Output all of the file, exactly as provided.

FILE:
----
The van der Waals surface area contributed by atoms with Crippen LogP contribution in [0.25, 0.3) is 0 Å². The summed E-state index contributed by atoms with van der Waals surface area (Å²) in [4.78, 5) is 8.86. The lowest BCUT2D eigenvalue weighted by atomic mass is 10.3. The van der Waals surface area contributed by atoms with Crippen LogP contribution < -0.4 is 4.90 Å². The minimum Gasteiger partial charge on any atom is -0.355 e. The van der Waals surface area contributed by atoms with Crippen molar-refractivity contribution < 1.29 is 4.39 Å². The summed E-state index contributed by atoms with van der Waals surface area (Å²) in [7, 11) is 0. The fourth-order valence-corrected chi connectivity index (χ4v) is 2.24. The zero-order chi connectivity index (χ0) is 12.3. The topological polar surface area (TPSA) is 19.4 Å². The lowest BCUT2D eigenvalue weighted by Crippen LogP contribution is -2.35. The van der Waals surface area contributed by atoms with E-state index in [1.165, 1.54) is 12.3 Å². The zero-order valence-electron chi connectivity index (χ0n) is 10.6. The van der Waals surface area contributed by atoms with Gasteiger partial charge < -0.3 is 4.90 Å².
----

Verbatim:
The van der Waals surface area contributed by atoms with Crippen LogP contribution in [0.25, 0.3) is 0 Å². The summed E-state index contributed by atoms with van der Waals surface area (Å²) in [4.78, 5) is 8.86. The lowest BCUT2D eigenvalue weighted by atomic mass is 10.3. The van der Waals surface area contributed by atoms with Crippen LogP contribution < -0.4 is 4.90 Å². The minimum Gasteiger partial charge on any atom is -0.355 e. The van der Waals surface area contributed by atoms with Crippen molar-refractivity contribution < 1.29 is 4.39 Å². The summed E-state index contributed by atoms with van der Waals surface area (Å²) in [7, 11) is 0. The fourth-order valence-corrected chi connectivity index (χ4v) is 2.24. The zero-order chi connectivity index (χ0) is 12.3. The topological polar surface area (TPSA) is 19.4 Å². The lowest BCUT2D eigenvalue weighted by Crippen LogP contribution is -2.35. The van der Waals surface area contributed by atoms with E-state index in [1.165, 1.54) is 12.3 Å². The zero-order valence-electron chi connectivity index (χ0n) is 10.6. The van der Waals surface area contributed by atoms with Gasteiger partial charge < -0.3 is 4.90 Å².